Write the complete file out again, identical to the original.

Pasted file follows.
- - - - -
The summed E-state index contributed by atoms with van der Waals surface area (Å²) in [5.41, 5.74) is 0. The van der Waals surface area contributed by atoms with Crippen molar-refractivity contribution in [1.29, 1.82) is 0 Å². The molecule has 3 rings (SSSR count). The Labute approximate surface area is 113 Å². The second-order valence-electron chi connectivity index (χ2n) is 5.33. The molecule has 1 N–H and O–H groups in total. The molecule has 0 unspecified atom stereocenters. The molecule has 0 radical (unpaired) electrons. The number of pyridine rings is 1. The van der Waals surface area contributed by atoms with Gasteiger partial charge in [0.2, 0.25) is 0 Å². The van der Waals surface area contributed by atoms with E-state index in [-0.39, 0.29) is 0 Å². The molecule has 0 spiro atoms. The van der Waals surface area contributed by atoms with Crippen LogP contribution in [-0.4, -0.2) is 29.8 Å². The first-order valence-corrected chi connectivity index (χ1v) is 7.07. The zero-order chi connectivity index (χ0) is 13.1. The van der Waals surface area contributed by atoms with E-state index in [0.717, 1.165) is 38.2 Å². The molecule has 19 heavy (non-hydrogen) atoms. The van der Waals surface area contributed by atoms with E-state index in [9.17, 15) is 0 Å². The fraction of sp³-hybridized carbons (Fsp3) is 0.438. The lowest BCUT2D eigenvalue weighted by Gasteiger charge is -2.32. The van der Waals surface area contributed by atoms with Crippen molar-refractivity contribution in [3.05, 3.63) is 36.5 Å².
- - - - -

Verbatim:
The summed E-state index contributed by atoms with van der Waals surface area (Å²) in [5.41, 5.74) is 0. The van der Waals surface area contributed by atoms with Crippen molar-refractivity contribution in [1.29, 1.82) is 0 Å². The molecule has 3 rings (SSSR count). The Labute approximate surface area is 113 Å². The second-order valence-electron chi connectivity index (χ2n) is 5.33. The molecule has 1 N–H and O–H groups in total. The molecule has 0 unspecified atom stereocenters. The molecule has 0 radical (unpaired) electrons. The number of pyridine rings is 1. The van der Waals surface area contributed by atoms with Gasteiger partial charge in [0.2, 0.25) is 0 Å². The van der Waals surface area contributed by atoms with E-state index in [-0.39, 0.29) is 0 Å². The molecule has 0 spiro atoms. The van der Waals surface area contributed by atoms with Crippen LogP contribution in [-0.4, -0.2) is 29.8 Å². The first-order valence-corrected chi connectivity index (χ1v) is 7.07. The zero-order chi connectivity index (χ0) is 13.1. The van der Waals surface area contributed by atoms with E-state index in [0.717, 1.165) is 38.2 Å². The molecule has 19 heavy (non-hydrogen) atoms. The van der Waals surface area contributed by atoms with E-state index in [9.17, 15) is 0 Å². The fraction of sp³-hybridized carbons (Fsp3) is 0.438. The lowest BCUT2D eigenvalue weighted by Gasteiger charge is -2.32. The van der Waals surface area contributed by atoms with Crippen molar-refractivity contribution in [3.05, 3.63) is 36.5 Å².